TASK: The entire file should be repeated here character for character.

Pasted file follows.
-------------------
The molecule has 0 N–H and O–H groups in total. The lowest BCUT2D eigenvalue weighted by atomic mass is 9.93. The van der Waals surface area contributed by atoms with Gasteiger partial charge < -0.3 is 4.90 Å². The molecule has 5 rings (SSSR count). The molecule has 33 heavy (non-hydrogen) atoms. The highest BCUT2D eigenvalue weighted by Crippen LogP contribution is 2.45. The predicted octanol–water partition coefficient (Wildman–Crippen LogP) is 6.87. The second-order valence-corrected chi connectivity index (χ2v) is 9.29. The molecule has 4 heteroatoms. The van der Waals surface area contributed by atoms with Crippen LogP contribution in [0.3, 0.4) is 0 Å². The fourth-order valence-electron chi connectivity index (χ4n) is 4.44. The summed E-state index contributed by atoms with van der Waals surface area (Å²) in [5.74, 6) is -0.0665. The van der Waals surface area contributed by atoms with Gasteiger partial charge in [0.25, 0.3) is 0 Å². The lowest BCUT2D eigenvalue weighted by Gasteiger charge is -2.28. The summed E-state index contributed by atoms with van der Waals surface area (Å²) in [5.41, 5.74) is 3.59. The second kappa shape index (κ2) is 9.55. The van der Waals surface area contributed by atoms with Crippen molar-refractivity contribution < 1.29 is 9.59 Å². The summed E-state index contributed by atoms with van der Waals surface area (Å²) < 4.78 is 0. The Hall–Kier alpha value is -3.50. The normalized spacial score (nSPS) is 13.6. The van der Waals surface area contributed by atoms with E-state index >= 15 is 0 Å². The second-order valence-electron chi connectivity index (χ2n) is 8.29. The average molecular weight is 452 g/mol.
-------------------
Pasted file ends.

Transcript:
The molecule has 0 N–H and O–H groups in total. The lowest BCUT2D eigenvalue weighted by atomic mass is 9.93. The van der Waals surface area contributed by atoms with Gasteiger partial charge < -0.3 is 4.90 Å². The molecule has 5 rings (SSSR count). The molecule has 33 heavy (non-hydrogen) atoms. The highest BCUT2D eigenvalue weighted by Crippen LogP contribution is 2.45. The predicted octanol–water partition coefficient (Wildman–Crippen LogP) is 6.87. The second-order valence-corrected chi connectivity index (χ2v) is 9.29. The molecule has 4 heteroatoms. The van der Waals surface area contributed by atoms with Crippen LogP contribution in [0.3, 0.4) is 0 Å². The fourth-order valence-electron chi connectivity index (χ4n) is 4.44. The summed E-state index contributed by atoms with van der Waals surface area (Å²) in [5.74, 6) is -0.0665. The van der Waals surface area contributed by atoms with Gasteiger partial charge in [0.25, 0.3) is 0 Å². The lowest BCUT2D eigenvalue weighted by Gasteiger charge is -2.28. The summed E-state index contributed by atoms with van der Waals surface area (Å²) in [5.41, 5.74) is 3.59. The second kappa shape index (κ2) is 9.55. The van der Waals surface area contributed by atoms with Crippen molar-refractivity contribution < 1.29 is 9.59 Å². The summed E-state index contributed by atoms with van der Waals surface area (Å²) < 4.78 is 0. The Hall–Kier alpha value is -3.50. The normalized spacial score (nSPS) is 13.6. The van der Waals surface area contributed by atoms with E-state index >= 15 is 0 Å². The second-order valence-electron chi connectivity index (χ2n) is 8.29. The average molecular weight is 452 g/mol.